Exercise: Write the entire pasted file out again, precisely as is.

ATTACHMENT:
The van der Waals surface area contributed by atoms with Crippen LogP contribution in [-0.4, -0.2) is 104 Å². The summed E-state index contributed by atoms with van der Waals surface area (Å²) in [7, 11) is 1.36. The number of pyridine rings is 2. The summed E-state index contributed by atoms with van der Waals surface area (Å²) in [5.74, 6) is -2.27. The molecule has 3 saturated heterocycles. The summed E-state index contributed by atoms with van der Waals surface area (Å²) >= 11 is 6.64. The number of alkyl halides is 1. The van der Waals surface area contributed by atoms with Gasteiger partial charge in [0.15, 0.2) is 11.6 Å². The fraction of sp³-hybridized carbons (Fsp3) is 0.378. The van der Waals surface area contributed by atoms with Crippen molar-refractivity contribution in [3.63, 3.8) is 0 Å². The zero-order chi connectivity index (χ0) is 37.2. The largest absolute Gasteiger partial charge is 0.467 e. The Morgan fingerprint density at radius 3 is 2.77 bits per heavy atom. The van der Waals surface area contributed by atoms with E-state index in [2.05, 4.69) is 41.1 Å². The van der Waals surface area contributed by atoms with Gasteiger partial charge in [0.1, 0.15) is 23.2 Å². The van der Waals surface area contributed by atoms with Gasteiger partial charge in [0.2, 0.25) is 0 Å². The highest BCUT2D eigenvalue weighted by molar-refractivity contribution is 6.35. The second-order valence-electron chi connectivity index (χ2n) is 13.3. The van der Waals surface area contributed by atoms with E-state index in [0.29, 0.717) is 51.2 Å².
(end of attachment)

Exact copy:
The van der Waals surface area contributed by atoms with Crippen LogP contribution in [-0.4, -0.2) is 104 Å². The summed E-state index contributed by atoms with van der Waals surface area (Å²) in [7, 11) is 1.36. The number of pyridine rings is 2. The summed E-state index contributed by atoms with van der Waals surface area (Å²) in [5.74, 6) is -2.27. The molecule has 3 saturated heterocycles. The summed E-state index contributed by atoms with van der Waals surface area (Å²) >= 11 is 6.64. The number of alkyl halides is 1. The van der Waals surface area contributed by atoms with Gasteiger partial charge in [0.15, 0.2) is 11.6 Å². The fraction of sp³-hybridized carbons (Fsp3) is 0.378. The van der Waals surface area contributed by atoms with Crippen molar-refractivity contribution in [3.63, 3.8) is 0 Å². The zero-order chi connectivity index (χ0) is 37.2. The largest absolute Gasteiger partial charge is 0.467 e. The Morgan fingerprint density at radius 3 is 2.77 bits per heavy atom. The van der Waals surface area contributed by atoms with E-state index in [2.05, 4.69) is 41.1 Å². The van der Waals surface area contributed by atoms with Gasteiger partial charge in [0.1, 0.15) is 23.2 Å². The van der Waals surface area contributed by atoms with Gasteiger partial charge in [0.2, 0.25) is 0 Å². The highest BCUT2D eigenvalue weighted by molar-refractivity contribution is 6.35. The second-order valence-electron chi connectivity index (χ2n) is 13.3. The van der Waals surface area contributed by atoms with E-state index in [0.29, 0.717) is 51.2 Å².